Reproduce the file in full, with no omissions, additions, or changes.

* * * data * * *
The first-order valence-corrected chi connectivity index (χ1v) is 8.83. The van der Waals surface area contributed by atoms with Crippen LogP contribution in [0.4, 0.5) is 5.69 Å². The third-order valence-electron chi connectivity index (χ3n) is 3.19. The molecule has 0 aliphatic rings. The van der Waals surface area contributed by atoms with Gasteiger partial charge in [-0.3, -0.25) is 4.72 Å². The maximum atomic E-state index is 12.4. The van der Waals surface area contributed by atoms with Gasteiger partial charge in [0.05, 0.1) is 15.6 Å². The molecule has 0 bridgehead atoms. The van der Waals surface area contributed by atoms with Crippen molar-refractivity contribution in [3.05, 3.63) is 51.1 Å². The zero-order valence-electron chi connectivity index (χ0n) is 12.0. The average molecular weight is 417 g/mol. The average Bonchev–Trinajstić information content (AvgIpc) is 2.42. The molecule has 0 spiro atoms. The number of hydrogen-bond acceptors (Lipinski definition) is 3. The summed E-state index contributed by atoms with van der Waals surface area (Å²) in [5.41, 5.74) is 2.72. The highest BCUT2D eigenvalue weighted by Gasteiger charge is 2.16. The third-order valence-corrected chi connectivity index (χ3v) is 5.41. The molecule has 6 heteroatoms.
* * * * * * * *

The first-order valence-corrected chi connectivity index (χ1v) is 8.83. The van der Waals surface area contributed by atoms with Crippen LogP contribution in [0.4, 0.5) is 5.69 Å². The third-order valence-electron chi connectivity index (χ3n) is 3.19. The molecule has 0 aliphatic rings. The van der Waals surface area contributed by atoms with Gasteiger partial charge in [-0.3, -0.25) is 4.72 Å². The maximum atomic E-state index is 12.4. The van der Waals surface area contributed by atoms with Gasteiger partial charge in [0.05, 0.1) is 15.6 Å². The molecule has 0 bridgehead atoms. The van der Waals surface area contributed by atoms with Crippen molar-refractivity contribution in [3.05, 3.63) is 51.1 Å². The zero-order valence-electron chi connectivity index (χ0n) is 12.0. The average molecular weight is 417 g/mol. The average Bonchev–Trinajstić information content (AvgIpc) is 2.42. The molecule has 0 spiro atoms. The number of hydrogen-bond acceptors (Lipinski definition) is 3. The summed E-state index contributed by atoms with van der Waals surface area (Å²) in [5.41, 5.74) is 2.72. The highest BCUT2D eigenvalue weighted by Gasteiger charge is 2.16. The third-order valence-corrected chi connectivity index (χ3v) is 5.41. The molecule has 6 heteroatoms.